'Total neglect' of Sephardi needs in Modi'in

Religious Services Minister orders establishment of religious council.

August 24, 2010 03:51
1 minute read.
construction projects in modiin

construction modiin 311. (photo credit: Ariel Jerozolimski)


Dear Reader,
As you can imagine, more people are reading The Jerusalem Post than ever before. Nevertheless, traditional business models are no longer sustainable and high-quality publications, like ours, are being forced to look for new ways to keep going. Unlike many other news organizations, we have not put up a paywall. We want to keep our journalism open and accessible and be able to keep providing you with news and analyses from the frontlines of Israel, the Middle East and the Jewish World.

As one of our loyal readers, we ask you to be our partner.

For $5 a month you will receive access to the following:

  • A user uxperience almost completely free of ads
  • Access to our Premium Section and our monthly magazine to learn Hebrew, Ivrit
  • Content from the award-winning Jerusalem Repor
  • A brand new ePaper featuring the daily newspaper as it appears in print in Israel

Help us grow and continue telling Israel’s story to the world.

Thank you,

Ronit Hasin-Hochman, CEO, Jerusalem Post Group
Yaakov Katz, Editor-in-Chief

UPGRADE YOUR JPOST EXPERIENCE FOR 5$ PER MONTH Show me later Don't show it again

The “total disregard” of the religious needs of Modi’in Illit’s Sephardi residents has prompted Religious Services Minister Ya’acov Margi to order the establishment of a religious council in the city.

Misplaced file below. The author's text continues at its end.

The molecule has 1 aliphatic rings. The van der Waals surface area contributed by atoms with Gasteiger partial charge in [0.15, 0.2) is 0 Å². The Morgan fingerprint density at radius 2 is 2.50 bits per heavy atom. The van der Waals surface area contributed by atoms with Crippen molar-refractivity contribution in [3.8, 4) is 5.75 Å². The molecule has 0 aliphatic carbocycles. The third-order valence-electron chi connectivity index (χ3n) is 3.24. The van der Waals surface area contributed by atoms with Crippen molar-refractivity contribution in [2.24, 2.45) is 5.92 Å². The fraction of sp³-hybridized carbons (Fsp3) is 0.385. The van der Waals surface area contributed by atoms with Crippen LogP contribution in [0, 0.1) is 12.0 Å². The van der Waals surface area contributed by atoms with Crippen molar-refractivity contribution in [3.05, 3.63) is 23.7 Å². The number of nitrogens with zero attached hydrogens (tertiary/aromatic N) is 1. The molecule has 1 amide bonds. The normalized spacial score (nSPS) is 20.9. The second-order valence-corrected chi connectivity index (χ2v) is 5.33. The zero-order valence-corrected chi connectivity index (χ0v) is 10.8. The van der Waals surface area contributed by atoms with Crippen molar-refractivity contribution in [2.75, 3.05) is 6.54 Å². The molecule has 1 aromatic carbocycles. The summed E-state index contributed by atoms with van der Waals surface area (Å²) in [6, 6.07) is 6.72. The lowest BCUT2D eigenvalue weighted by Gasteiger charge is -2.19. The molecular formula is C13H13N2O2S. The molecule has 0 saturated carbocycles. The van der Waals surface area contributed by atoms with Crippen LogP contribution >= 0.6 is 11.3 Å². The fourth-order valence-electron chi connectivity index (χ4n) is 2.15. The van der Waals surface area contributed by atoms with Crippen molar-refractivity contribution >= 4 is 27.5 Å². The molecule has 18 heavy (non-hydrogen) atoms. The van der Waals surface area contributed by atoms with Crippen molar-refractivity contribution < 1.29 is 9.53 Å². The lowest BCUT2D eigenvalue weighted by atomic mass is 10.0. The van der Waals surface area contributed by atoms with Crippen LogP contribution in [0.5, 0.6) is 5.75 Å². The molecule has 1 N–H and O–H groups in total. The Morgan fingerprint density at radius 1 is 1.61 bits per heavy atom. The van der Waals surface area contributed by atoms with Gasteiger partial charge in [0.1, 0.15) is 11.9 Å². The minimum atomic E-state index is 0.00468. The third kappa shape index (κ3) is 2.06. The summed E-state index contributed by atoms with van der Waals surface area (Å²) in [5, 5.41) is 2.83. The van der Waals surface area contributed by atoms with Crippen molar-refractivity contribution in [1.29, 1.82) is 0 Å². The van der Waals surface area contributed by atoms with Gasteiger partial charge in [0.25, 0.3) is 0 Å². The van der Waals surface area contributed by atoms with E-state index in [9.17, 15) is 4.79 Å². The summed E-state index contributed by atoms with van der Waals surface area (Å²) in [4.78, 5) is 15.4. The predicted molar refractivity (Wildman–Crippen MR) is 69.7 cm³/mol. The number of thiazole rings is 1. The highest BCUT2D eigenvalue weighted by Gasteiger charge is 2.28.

Ya’acov Guterman, mayor of the haredi city, was informed of Margi’s decision by the ministry’s directorgeneral, Avigdor Ohana, on Sunday.

Be the first to know - Join our Facebook page.

A statement issued that day by the ministry named Guterman as the figure ignoring “the Sephardi population’s religious needs” and gave the municipality nearly two months to present the names of its candidates for the new body.

Sources in the ministry say that Sephardi residents seeking funding for Torah-related activity in the city “run into a brick wall.”

The statement points out that Margi’s decision is in accordance with the law for Jewish religious services.

Most cities have a religious council that regulates and provides religious services, but in some locales – such as Modi’in Illit – those services are provided by the municipality itself.

Guterman, who stands to lose significant clout in Modi’in Illit, slammed Margi for his decision “to create unnecessary positions in the city.”

Speaking on Radio Kol Hai Sunday evening, the mayor asserted that his city’s religious services budget goes solely to religious services.

Forming a religious council, he said, “would funnel the money to honorary positions and unnecessary posts.”

Guterman maintained that currently nobody has any problem getting the needed funding for religious activities in his city.

Related Content

Jisr az-Zarq
April 3, 2014
Residents of Jisr az-Zarqa beckon Israel Trail hikers to enjoy their town